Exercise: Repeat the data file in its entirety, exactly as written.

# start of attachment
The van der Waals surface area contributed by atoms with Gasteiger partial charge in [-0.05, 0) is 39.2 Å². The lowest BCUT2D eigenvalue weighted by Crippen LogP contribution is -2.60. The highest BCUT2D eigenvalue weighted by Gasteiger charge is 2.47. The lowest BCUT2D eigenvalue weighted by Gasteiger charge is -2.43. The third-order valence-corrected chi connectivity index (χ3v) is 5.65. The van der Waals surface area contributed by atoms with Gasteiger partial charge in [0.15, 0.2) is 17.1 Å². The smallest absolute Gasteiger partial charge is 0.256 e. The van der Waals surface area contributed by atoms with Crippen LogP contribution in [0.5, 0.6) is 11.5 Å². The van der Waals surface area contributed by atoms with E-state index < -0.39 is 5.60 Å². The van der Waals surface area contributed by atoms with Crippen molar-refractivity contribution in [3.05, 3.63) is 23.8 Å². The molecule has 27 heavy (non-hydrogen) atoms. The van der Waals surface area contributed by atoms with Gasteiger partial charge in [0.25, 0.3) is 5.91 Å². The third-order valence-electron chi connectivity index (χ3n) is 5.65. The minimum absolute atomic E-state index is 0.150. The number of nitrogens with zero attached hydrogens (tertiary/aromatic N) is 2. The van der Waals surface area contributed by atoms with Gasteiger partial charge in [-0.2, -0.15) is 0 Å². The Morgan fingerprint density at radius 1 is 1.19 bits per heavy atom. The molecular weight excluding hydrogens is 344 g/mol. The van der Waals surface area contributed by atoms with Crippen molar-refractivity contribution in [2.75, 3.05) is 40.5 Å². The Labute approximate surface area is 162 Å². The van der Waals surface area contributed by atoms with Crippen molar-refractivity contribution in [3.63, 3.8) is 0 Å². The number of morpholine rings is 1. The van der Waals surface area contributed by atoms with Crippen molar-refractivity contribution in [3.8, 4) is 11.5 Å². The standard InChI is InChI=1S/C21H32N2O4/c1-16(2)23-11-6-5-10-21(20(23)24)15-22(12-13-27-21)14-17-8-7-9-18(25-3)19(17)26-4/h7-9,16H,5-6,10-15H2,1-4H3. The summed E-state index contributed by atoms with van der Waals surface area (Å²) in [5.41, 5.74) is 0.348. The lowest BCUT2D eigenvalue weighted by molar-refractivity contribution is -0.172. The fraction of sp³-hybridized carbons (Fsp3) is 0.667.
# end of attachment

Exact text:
The van der Waals surface area contributed by atoms with Gasteiger partial charge in [-0.05, 0) is 39.2 Å². The lowest BCUT2D eigenvalue weighted by Crippen LogP contribution is -2.60. The highest BCUT2D eigenvalue weighted by Gasteiger charge is 2.47. The lowest BCUT2D eigenvalue weighted by Gasteiger charge is -2.43. The third-order valence-corrected chi connectivity index (χ3v) is 5.65. The van der Waals surface area contributed by atoms with Gasteiger partial charge in [0.15, 0.2) is 17.1 Å². The smallest absolute Gasteiger partial charge is 0.256 e. The van der Waals surface area contributed by atoms with Crippen LogP contribution in [0.5, 0.6) is 11.5 Å². The van der Waals surface area contributed by atoms with E-state index < -0.39 is 5.60 Å². The van der Waals surface area contributed by atoms with Crippen molar-refractivity contribution in [3.05, 3.63) is 23.8 Å². The molecule has 27 heavy (non-hydrogen) atoms. The van der Waals surface area contributed by atoms with Gasteiger partial charge in [0.25, 0.3) is 5.91 Å². The third-order valence-electron chi connectivity index (χ3n) is 5.65. The minimum absolute atomic E-state index is 0.150. The number of nitrogens with zero attached hydrogens (tertiary/aromatic N) is 2. The van der Waals surface area contributed by atoms with Gasteiger partial charge in [-0.2, -0.15) is 0 Å². The Morgan fingerprint density at radius 1 is 1.19 bits per heavy atom. The molecular weight excluding hydrogens is 344 g/mol. The van der Waals surface area contributed by atoms with Crippen molar-refractivity contribution in [2.75, 3.05) is 40.5 Å². The Labute approximate surface area is 162 Å². The van der Waals surface area contributed by atoms with Crippen molar-refractivity contribution in [3.63, 3.8) is 0 Å². The number of morpholine rings is 1. The van der Waals surface area contributed by atoms with Crippen molar-refractivity contribution in [3.8, 4) is 11.5 Å². The standard InChI is InChI=1S/C21H32N2O4/c1-16(2)23-11-6-5-10-21(20(23)24)15-22(12-13-27-21)14-17-8-7-9-18(25-3)19(17)26-4/h7-9,16H,5-6,10-15H2,1-4H3. The summed E-state index contributed by atoms with van der Waals surface area (Å²) in [5.41, 5.74) is 0.348. The lowest BCUT2D eigenvalue weighted by molar-refractivity contribution is -0.172. The fraction of sp³-hybridized carbons (Fsp3) is 0.667.